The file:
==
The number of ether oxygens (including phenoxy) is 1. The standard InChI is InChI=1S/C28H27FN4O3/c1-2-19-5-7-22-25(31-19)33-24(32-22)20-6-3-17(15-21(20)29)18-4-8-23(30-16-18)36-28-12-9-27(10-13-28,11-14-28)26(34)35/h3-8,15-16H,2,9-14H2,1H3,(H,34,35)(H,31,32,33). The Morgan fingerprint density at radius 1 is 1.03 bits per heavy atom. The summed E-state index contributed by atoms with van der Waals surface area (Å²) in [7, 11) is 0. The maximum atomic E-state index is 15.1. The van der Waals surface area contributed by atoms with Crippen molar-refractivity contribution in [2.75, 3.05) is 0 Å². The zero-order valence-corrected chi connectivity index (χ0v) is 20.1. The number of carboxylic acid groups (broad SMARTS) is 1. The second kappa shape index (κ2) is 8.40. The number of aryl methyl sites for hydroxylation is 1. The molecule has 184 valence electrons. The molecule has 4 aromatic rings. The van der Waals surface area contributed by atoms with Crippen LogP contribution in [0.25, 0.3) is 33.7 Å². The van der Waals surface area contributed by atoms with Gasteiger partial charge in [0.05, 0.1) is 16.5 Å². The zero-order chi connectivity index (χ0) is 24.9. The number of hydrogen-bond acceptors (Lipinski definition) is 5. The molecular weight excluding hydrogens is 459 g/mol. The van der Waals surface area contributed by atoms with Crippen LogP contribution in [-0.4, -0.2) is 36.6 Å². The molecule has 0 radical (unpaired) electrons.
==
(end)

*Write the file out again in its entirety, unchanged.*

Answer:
The number of ether oxygens (including phenoxy) is 1. The standard InChI is InChI=1S/C28H27FN4O3/c1-2-19-5-7-22-25(31-19)33-24(32-22)20-6-3-17(15-21(20)29)18-4-8-23(30-16-18)36-28-12-9-27(10-13-28,11-14-28)26(34)35/h3-8,15-16H,2,9-14H2,1H3,(H,34,35)(H,31,32,33). The Morgan fingerprint density at radius 1 is 1.03 bits per heavy atom. The summed E-state index contributed by atoms with van der Waals surface area (Å²) in [7, 11) is 0. The maximum atomic E-state index is 15.1. The van der Waals surface area contributed by atoms with Crippen molar-refractivity contribution in [2.75, 3.05) is 0 Å². The zero-order valence-corrected chi connectivity index (χ0v) is 20.1. The number of carboxylic acid groups (broad SMARTS) is 1. The second kappa shape index (κ2) is 8.40. The number of aryl methyl sites for hydroxylation is 1. The molecule has 184 valence electrons. The molecule has 4 aromatic rings. The van der Waals surface area contributed by atoms with Crippen LogP contribution in [0.25, 0.3) is 33.7 Å². The van der Waals surface area contributed by atoms with Gasteiger partial charge in [0.05, 0.1) is 16.5 Å². The zero-order chi connectivity index (χ0) is 24.9. The number of hydrogen-bond acceptors (Lipinski definition) is 5. The molecular weight excluding hydrogens is 459 g/mol. The van der Waals surface area contributed by atoms with Crippen LogP contribution in [-0.4, -0.2) is 36.6 Å². The molecule has 0 radical (unpaired) electrons.